Note: Up to date avalanche bulletins are now being issued for many of the National Parks and can be found at www.avalanche.ca
The big warm up of last week changed things considerably with heavy rain at lower elevations, and lots of new snow with strong winds in the alpine. This resulted in a lot of snow loss at lower elevations, the melting of a many south facing/low elevation ice climbs, the formation of an ice crust in the snowpack which will be something to watch once more snow arrives, and elevated avalanche hazard up high.
Lower elevation travel on skis is fairly rugged and early season hazards like rocks, fallen trees, open creeks and a thin snowpack are present. Glacier travel also remains tricky with thin, weak crevasse bridges in most areas.
Hiking and scrambling at lower elevations and in the front ranges is still possible but bring cleats for the slippery trails and be aware of the avalanche hazard that may be present at higher elevations.
In the Columbia Mountains after an excellent start to the ski season, a thick rain crust now extends from valley bottom up to above treeline with not a lot of snow on top of it. This has made lower elevation travel and ski conditions quite challenging and ski crampons may be useful for accessing some areas. In the alpine, storm and wind slabs are present and caution is needed until these settle and bond, however things will start improving as new snow arrives this week.
In the Rockies travel at and below treeline also remains rugged with not a lot of snow, though this has also been helpful for some of the early season ice climbing approaches. A rain crust is present up to treeline with little snow on top of it and in the alpine the snowpack remains fairly thin and heavily wind affected. Pockets of good skiing can be found above treeline but careful travel is needed.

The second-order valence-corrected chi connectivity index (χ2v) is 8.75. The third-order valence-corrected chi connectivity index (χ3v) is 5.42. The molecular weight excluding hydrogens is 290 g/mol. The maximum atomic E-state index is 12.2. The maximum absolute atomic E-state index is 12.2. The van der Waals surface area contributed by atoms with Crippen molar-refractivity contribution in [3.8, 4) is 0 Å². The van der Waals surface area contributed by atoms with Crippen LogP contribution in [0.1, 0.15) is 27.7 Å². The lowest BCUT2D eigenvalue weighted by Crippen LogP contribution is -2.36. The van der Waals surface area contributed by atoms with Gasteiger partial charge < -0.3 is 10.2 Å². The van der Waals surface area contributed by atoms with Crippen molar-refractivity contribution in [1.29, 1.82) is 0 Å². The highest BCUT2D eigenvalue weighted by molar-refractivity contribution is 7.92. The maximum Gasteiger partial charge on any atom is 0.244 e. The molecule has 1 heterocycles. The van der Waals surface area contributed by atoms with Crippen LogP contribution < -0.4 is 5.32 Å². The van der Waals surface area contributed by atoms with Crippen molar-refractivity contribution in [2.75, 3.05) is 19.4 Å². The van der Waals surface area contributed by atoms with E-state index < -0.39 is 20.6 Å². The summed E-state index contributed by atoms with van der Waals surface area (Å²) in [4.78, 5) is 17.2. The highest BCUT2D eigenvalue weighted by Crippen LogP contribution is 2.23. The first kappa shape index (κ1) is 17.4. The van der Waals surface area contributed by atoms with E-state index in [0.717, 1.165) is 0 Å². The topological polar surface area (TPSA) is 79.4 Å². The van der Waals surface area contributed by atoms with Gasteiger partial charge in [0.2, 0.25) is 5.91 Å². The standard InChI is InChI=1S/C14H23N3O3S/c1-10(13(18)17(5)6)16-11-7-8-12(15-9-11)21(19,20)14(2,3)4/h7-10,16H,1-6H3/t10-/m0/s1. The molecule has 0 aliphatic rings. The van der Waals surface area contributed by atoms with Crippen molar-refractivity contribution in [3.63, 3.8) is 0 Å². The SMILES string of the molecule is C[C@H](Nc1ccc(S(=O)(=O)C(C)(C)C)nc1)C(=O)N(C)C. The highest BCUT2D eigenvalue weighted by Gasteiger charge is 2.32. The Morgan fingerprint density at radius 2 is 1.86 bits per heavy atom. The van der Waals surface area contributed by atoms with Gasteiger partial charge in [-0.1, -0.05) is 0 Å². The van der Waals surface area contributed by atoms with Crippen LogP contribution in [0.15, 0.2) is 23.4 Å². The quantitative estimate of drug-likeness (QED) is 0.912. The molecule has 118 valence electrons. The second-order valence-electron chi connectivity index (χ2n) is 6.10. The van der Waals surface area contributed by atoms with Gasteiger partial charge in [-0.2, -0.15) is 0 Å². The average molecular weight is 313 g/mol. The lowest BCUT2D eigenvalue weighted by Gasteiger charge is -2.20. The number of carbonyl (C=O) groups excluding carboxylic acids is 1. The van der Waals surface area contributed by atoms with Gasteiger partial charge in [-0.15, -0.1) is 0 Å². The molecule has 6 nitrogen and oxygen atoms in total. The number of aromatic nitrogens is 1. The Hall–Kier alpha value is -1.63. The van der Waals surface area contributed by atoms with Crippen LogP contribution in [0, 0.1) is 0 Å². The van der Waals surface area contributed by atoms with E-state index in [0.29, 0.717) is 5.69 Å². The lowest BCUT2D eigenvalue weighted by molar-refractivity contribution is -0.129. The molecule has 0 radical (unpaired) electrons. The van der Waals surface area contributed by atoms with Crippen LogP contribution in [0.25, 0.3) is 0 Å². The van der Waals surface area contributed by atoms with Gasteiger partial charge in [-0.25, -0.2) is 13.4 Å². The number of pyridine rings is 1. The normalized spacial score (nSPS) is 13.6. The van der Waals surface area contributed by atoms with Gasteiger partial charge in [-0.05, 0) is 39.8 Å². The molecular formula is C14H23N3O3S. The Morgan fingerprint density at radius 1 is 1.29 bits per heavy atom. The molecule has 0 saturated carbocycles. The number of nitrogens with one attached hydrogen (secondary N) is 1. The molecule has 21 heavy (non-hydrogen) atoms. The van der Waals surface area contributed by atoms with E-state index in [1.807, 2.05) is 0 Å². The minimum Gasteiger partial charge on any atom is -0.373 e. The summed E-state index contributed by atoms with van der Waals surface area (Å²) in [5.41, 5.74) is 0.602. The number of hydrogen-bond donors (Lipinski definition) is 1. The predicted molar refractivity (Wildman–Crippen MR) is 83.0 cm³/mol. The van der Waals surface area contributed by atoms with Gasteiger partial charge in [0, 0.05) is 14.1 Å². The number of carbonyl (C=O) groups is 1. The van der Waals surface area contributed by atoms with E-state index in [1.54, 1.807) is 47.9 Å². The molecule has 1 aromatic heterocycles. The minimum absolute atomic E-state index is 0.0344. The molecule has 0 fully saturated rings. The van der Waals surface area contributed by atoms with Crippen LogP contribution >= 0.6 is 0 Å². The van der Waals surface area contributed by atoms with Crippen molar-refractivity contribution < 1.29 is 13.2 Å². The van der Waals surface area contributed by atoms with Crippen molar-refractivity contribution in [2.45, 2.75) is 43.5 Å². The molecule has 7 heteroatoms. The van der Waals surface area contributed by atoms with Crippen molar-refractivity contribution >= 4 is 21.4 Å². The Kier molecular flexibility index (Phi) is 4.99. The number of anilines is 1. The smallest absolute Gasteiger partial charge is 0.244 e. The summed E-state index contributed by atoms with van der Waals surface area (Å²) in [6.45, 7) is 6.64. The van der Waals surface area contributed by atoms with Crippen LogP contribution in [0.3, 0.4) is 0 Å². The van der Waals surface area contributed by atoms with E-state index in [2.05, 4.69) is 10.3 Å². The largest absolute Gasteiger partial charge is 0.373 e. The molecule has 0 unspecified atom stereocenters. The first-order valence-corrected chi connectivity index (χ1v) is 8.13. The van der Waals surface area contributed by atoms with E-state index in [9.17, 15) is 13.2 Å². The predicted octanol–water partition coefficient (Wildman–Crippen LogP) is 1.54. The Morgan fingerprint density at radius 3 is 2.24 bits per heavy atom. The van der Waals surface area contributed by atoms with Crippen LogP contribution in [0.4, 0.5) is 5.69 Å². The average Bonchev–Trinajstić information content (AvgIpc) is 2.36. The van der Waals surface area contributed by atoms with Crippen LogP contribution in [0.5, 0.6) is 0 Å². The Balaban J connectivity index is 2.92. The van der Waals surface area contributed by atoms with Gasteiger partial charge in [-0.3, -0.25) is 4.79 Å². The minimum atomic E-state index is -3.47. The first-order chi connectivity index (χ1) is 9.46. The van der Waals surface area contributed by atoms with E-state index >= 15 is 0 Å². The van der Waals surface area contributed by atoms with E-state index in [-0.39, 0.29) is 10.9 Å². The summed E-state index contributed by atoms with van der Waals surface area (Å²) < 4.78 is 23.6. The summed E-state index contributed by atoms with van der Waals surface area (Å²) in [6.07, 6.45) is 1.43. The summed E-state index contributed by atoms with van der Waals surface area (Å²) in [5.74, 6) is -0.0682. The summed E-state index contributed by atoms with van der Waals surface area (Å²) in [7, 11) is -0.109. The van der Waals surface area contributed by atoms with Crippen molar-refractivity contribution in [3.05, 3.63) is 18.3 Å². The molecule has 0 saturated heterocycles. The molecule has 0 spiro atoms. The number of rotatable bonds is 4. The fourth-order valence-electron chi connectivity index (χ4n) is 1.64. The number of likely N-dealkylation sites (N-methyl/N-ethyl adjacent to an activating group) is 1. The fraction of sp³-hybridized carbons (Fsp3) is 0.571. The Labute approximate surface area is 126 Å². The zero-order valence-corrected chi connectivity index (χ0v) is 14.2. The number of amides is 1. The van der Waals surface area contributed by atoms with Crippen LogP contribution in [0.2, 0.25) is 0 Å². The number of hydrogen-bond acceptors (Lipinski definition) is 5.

The next week of cool temps and not a lot of snow in the Rockies should allow for a big improvement in ice/alpine conditions but right now lower elevation ice climbing around Field, Banff, the Ghost and many south facing routes on the 93N have taken a big hit and need time to reform. Some good climbing can still be found on higher elevation North facing routes that survived the heat (e.g. Storm Mtn, Mt Murchison, Ranger Creek) but expect thin early season conditions and be aware of the increased avalanche hazard on some of the routes. Avalanche gear is recommended.
For other shoulder season activities, some of the lakes in the Rockies are back in good shape for skating (a minimum of 10cm of ice thickness is recommended), limited mountain biking is still possible on the front ranges, ski hills and cross country ski trails are opening up, and the dry tooling venues are great for ice season prep.
Lots of great ways to get out and enjoy the early winter season as we wait for the main snow and ice seasons to arrive.
ACMG Mountain Guide